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Chapter 12. Working with PivotTable and ... > Optimizing Performance of PivotTable...

Optimizing Performance of PivotTables

The first and most important rule of PivotTables is Minimize the number of rows returned by queries that you intend to use as the data source for PivotTable views. Jet returns only the first 100 rows of the query result set to the initial Datasheet view, so response is almost instantaneous for a default Dynaset-type query without GROUP BY or other operations that require operations on the entire result set. The Jet database engine retrieves additional rows as you scroll the datasheet. Unfortunately, PivotTables don’t take advantage of Jet’s incremental row retrieval feature.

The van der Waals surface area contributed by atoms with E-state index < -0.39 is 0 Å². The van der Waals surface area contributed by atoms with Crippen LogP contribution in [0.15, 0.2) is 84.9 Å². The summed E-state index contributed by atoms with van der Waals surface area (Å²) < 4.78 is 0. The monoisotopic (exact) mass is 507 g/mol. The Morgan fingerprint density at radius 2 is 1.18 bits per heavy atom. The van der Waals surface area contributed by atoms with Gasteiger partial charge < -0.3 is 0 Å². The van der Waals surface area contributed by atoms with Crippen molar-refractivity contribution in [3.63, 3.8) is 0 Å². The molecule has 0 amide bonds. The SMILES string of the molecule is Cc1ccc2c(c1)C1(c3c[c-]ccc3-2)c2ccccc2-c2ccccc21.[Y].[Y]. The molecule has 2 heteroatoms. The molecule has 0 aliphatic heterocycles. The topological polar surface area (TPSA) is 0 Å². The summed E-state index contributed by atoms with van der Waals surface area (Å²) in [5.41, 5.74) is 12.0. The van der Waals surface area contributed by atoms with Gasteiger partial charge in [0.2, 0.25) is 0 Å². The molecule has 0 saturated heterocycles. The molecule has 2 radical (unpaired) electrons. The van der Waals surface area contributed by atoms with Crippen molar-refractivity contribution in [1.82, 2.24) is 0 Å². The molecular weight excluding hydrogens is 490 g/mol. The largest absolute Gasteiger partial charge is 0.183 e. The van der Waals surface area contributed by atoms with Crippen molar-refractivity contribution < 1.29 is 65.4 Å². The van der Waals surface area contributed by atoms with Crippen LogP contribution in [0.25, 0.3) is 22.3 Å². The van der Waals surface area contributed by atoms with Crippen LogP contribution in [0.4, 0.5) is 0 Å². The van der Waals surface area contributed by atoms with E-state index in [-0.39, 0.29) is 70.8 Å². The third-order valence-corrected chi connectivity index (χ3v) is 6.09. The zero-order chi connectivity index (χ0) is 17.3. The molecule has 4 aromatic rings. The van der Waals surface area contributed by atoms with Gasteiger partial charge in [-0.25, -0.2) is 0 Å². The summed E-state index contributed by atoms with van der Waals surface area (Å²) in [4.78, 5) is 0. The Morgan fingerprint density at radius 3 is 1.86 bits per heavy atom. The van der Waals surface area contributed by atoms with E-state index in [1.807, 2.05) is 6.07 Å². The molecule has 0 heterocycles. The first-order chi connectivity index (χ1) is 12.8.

The Oakmont.mdb sample database has a sufficient number of records to bring a PivotTable view to its knees with a simple query. For example, you might want to analyze tuition revenue by student graduation year and course. The average Oakmont student is enrolled in only two courses, so the query returns 59,996 rows. The objective of the query is to return total revenue and an enrollment count for all sections of each of the 590 courses offered by the college, and to summarize the data by academic department. In theory, the PivotTable’s AutoCalc feature should be able to total the revenue and count the number of enrollment records. Figure 12.23 shows the initial design of a query that’s capable of providing the required data.


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